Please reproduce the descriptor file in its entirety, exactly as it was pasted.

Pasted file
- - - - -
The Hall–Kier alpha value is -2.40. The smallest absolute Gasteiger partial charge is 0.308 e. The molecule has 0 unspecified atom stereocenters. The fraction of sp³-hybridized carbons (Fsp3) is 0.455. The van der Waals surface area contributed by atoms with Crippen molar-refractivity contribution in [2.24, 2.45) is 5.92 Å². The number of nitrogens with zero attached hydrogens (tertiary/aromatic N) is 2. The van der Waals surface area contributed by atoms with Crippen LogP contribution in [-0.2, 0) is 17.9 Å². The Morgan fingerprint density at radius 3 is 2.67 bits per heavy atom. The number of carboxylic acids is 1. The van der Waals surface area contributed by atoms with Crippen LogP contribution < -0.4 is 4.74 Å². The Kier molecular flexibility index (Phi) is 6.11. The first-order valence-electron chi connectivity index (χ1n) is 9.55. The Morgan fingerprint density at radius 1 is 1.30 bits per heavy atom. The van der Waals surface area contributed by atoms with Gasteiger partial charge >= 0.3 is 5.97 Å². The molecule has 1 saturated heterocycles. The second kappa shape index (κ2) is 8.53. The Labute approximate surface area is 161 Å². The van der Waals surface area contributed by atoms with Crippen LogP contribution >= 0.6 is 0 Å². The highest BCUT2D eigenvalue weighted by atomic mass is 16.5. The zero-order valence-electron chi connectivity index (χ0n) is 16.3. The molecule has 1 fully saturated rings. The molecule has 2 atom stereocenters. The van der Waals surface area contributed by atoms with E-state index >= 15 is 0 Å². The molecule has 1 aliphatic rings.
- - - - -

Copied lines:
The Hall–Kier alpha value is -2.40. The smallest absolute Gasteiger partial charge is 0.308 e. The molecule has 0 unspecified atom stereocenters. The fraction of sp³-hybridized carbons (Fsp3) is 0.455. The van der Waals surface area contributed by atoms with Crippen molar-refractivity contribution in [2.24, 2.45) is 5.92 Å². The number of nitrogens with zero attached hydrogens (tertiary/aromatic N) is 2. The van der Waals surface area contributed by atoms with Crippen LogP contribution in [-0.2, 0) is 17.9 Å². The Morgan fingerprint density at radius 3 is 2.67 bits per heavy atom. The number of carboxylic acids is 1. The van der Waals surface area contributed by atoms with Crippen LogP contribution < -0.4 is 4.74 Å². The Kier molecular flexibility index (Phi) is 6.11. The first-order valence-electron chi connectivity index (χ1n) is 9.55. The Morgan fingerprint density at radius 1 is 1.30 bits per heavy atom. The van der Waals surface area contributed by atoms with Gasteiger partial charge >= 0.3 is 5.97 Å². The molecule has 1 saturated heterocycles. The second kappa shape index (κ2) is 8.53. The Labute approximate surface area is 161 Å². The van der Waals surface area contributed by atoms with Crippen LogP contribution >= 0.6 is 0 Å². The highest BCUT2D eigenvalue weighted by atomic mass is 16.5. The zero-order valence-electron chi connectivity index (χ0n) is 16.3. The molecule has 1 fully saturated rings. The molecule has 2 atom stereocenters. The van der Waals surface area contributed by atoms with E-state index >= 15 is 0 Å². The molecule has 1 aliphatic rings.